Japan’s massive healthcare market is a lucrative, yet complex, one for foreign firms to break into. Mr. Nakamura points out that CMIC is the great CRO partner for foreign firms looking to enter the market quickly and easily.

“We now provide the ‘one-stop’ pharmaceutical support services, from research, production, distribution, and all the way to post-marketing surveillance, with intentions to offer business solutions to our clients rather than simply to execute the outsourced functions (Called Pharmaceutical Value Creator),” he says.

“We believe that our business model is especially appealing to international pharmaceutical companies seeking to enter the Japanese market, which is the second largest with consumers who are demanding more innovative and better products from overseas. With our services offering, we are confident to support any international pharmaceutical clients entering this market.”

Of course, as aforementioned, there are four big players in the CRO market in Japan. So, what is CMIC’s competitive advantage?

“One of our core differentiating factors is our Pharmaceutical Value Creator concept. For example, other CRO companies, even our global peers, are not able to provide manufacturing, while we provide the manufacturing service as a part of ‘one-stop’ pharmaceutical service together.

“The government now provides support at the various clinical approval stages, including rapid drug authorization. This shall be a good opportunity for the international healthcare players to view Japan as a good business partner”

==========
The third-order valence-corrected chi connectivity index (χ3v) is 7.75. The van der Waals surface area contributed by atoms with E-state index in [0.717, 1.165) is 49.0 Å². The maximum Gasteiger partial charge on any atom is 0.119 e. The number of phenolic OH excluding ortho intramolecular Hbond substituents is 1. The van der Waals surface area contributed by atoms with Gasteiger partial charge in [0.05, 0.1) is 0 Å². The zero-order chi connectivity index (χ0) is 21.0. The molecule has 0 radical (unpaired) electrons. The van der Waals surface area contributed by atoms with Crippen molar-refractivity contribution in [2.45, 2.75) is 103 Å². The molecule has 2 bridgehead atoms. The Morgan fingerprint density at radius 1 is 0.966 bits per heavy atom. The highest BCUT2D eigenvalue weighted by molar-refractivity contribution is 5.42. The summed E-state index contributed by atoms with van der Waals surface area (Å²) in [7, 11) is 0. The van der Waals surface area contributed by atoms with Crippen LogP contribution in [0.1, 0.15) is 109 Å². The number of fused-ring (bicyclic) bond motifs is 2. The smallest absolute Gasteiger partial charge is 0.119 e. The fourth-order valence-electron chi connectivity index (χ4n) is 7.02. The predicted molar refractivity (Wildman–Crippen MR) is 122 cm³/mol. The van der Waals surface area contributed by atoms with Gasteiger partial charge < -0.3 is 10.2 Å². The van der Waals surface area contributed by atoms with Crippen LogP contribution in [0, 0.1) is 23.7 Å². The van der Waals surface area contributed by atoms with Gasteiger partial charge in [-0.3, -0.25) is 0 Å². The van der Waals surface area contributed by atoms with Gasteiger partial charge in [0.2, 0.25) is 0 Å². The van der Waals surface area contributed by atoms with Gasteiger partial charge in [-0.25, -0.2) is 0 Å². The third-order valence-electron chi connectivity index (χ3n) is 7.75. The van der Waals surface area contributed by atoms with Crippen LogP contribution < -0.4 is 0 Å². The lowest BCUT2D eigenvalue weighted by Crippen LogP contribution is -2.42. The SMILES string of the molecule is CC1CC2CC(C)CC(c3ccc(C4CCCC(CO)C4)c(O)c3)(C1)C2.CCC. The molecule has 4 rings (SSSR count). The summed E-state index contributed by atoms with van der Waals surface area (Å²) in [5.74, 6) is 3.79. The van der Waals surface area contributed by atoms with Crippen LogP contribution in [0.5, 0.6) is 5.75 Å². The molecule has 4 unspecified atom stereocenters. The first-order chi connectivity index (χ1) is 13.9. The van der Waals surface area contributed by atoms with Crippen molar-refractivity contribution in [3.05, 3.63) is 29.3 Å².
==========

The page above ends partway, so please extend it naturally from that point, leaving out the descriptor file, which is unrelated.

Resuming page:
“In addition, with our Pharmaceutical Value Creator concept, we are able to support pharmaceutical companies, even an international company that is entering Japan for the first time, from the start to the end of the pharmaceutical business process.”

On the topic of social responsibility, Mr. Nakamura believes that the whole pharmaceutical industry needs to change how it operates. “Pharmaceutical companies need to be better corporate citizens by focusing more on those who are financially less fortunate and those who suffer from rare diseases, which is critical for protecting not only the corporate brand value, but also employees,” he says.

“The biggest challenge for the industry is how to revolutionize the conventional pharmaceutical commercial model into a socially responsible pharmaceutical business model. For example, not all the pharmaceutical companies have established a viable business model, financially and/or technically, to provide off-patent drugs or to own internal R&D functions for orphan drugs.

“CMIC has the willingness and capacity to provide solutions to these pharmaceutical companies by offering comprehensive support throughout their whole value chain. With our more flexible cost structure and our profitable ventures in the CDMO and orphan drugs, we could provide various solutions for these pharmaceutical companies.”

Moving forward, Mr. Nakamura would like to see CMIC gain a greater foothold in the international market, in order to help tackle some of the greatest challenges in global healthcare.

“Through our 25-year history, we gradually expanded our presence from Japan to all of Asia and to the U.S. We would like to expand our footprint further into international markets over the next 25 years. We are quite excited about the current environment CMIC is in and would like to contribute more to the healthcare industry than what we have done for the last 25 years, not only in Japan, but also internationally.”

Jonathan Meaney